January 13 – Bloomberg (Tracy Alloway): “So far, 2016 has not been a good year for peer-to-peer, or marketplace, lenders. Shares of LendingTree, an online market for mortgages and other loans, were wilting on Wednesday, falling as much as 27.8%… Just yesterday, the company announced it would exceed its previous guidance for the fourth quarter and full year of 2015, with revenue forecast to inch up to $253.5 million, compared with a previous forecast of $252.5 million. LendingTree may be the starkest example of investors taking the air out of the lending industry’s collective tires…, but other companies have also fared poorly. On Deck Capital, which specializes in business loans, fell as much as 10.8% on Wednesday. Meanwhile, LendingClub, the country’s biggest marketplace lender, declined 5.5%. In fact, specialty finance companies in general have been falling, with the Dow Jones Specialty Finance Index down 2.5% on Wednesday.”
January 11 – CNBC (Tom DiChristopher): “Half of U.S. shale oil producers could go bankrupt before the crude market reaches equilibrium, Fadel Gheit, said… The senior oil and gas analyst at Oppenheimer & Co. said the ‘new normal oil price’ could be 50 to 100% above current levels… Fracking is significantly more expensive than extracting oil from conventional wells. ‘Half of the current producers have no legitimate right to be in a business where the price forecast even in a recovery is going to be between, say, $50, $60. They need $70 oil to survive,’ he told CNBC’s ‘Power Lunch.’”
January 12 – Wall Street Journal (Laura Kusisto): “After six years of rising apartment rents in U.S. cities, investors from all corners of the real-estate industry are piling into new projects in a bet that the boom still has a long way to run. Over the next three years, developers are expected to build almost one million apartments in the U.S., more than the nearly 900,000 constructed over the previous three, according to researcher Axiometrics Inc. In 2014, multifamily rental construction reached 328,000 units, its highest in nearly 30 years, according to… Jed Kolko, a senior fellow at the Terner Center for Housing Innovation at the University of California, Berkeley. The main lure for investors: rising rents. Average rents nationwide rose 4.6% in 2015, the biggest gain since before the recession, according to real-estate researcher Reis Inc. Rents have increased by more than 20% since the beginning of 2010.”
China Bubble Watch:
January 11 – Bloomberg (Luke Kawa): “China has seen nearly $1 trillion in capital leave the nation since the second quarter of 2014, and according to analysts at JPMorgan Chase, the sky’s the limit for outflows going forward. The causes of these massive capital outflows, which have prompted the People’s Bank of China to tap the country’s war chest of reserves to support the currency, have grown more numerous in the second half of 2015, argues a team led by managing director Nikolaos Panigirtzoglou. Amid the broadening of sources of downward pressure on the yuan, however, a major factor that may have restrained the central bank from devaluing the currency in a big way has vanished. ‘The Chinese capital outflow picture appears to have entered a new phase in [the third quarter], broadening to include foreign direct investment and portfolio instruments, something that could make future capital outflows practically boundless,’ writes the JPM team.”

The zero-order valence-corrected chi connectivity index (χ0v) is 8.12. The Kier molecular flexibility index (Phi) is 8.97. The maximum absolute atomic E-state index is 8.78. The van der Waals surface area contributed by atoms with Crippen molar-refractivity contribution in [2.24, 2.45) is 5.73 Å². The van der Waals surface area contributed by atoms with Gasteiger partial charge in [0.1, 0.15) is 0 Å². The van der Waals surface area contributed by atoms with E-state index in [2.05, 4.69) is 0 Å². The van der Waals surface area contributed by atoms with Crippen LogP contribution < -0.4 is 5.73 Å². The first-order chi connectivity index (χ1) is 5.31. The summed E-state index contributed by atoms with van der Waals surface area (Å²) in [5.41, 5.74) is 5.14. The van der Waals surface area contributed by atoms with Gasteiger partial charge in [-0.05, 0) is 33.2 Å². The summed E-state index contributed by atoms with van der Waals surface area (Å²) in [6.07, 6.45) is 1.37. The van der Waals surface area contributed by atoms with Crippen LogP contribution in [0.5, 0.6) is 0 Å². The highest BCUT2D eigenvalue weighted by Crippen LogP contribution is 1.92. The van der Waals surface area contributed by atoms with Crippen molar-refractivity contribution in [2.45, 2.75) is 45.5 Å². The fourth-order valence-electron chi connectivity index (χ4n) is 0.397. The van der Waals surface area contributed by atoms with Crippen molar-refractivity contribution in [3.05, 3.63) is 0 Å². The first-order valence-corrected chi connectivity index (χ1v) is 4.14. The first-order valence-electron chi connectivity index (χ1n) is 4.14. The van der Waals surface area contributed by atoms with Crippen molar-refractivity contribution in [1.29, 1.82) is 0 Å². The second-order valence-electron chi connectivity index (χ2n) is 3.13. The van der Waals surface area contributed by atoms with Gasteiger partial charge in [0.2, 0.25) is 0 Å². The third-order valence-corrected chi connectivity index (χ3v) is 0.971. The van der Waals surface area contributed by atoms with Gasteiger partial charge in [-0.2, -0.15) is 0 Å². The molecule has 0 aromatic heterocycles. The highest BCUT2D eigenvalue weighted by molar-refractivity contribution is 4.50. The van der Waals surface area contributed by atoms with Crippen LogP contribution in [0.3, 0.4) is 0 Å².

January 11 – Financial Times (Patrick Jenkins): “If the US or Europe had experienced the kind of equity market slump that China has suffered of late, its financial institutions would be quaking and leading the list of biggest fallers in Shanghai and Hong Kong trading… Traditionally China’s large financial institutions are not big stock market players — retail investors make up the bulk of the market. In reality, the banks are the most exposed to China’s ills. They are directly bound up in the stock market turmoil and the government’s efforts to shore up sentiment against the flood of selling. Figures relating to the past week or so are not yet available. But during a similar rout in early July last year, 17 banks… lent more than $200bn to facilitate broker purchases of shares and funds… Like banks in the west before the financial crisis, China’s lenders — with government encouragement — have inflated a vast credit bubble, funding the country’s ambitious companies and fast-expanding property market. Chinese banking assets now amount to more than $30tn. Over the past decade, credit growth has consistently topped 10% a year. (It peaked at close to 35% in 2009.) Even this year, it is expected to be double the 6-7% forecast rate of GDP growth.”
January 11 – Reuters (Li Zheng): “China’s banking regulator and the main bond clearinghouse have asked commercial banks to reduce yields offered on their wealth management products, five sources with direct knowledge of the matter told Reuters… Bank wealth management products, which are marketed by banks but often backed by risky third party assets including high interest loans or bonds, continue to offer yields of up to 10% or higher, even though domestic benchmark interest rates and bond yields have fallen sharply over the past year.”
January 15 – Bloomberg (Anna Edgerton, Carla Simoes and Sabrina Valle): “Brazilian President Dilma Rousseff said her administration would be willing to evaluate government assistance to support state oil company Petroleo Brasileiro SA if conditions in the energy market deteriorate. ‘We won’t rule out that it could be necessary to evaluate,’ Rousseff said… ‘It’s not just the Brazilian government that won’t rule it out; no government would rule it out.’ But at a separate event in Rio de Janeiro hours later, Petrobras Chief Financial Officer Ivan Monteiro told reporters that the company isn’t weighing a share sale, nor is it considering asking for any kind of government rescue.”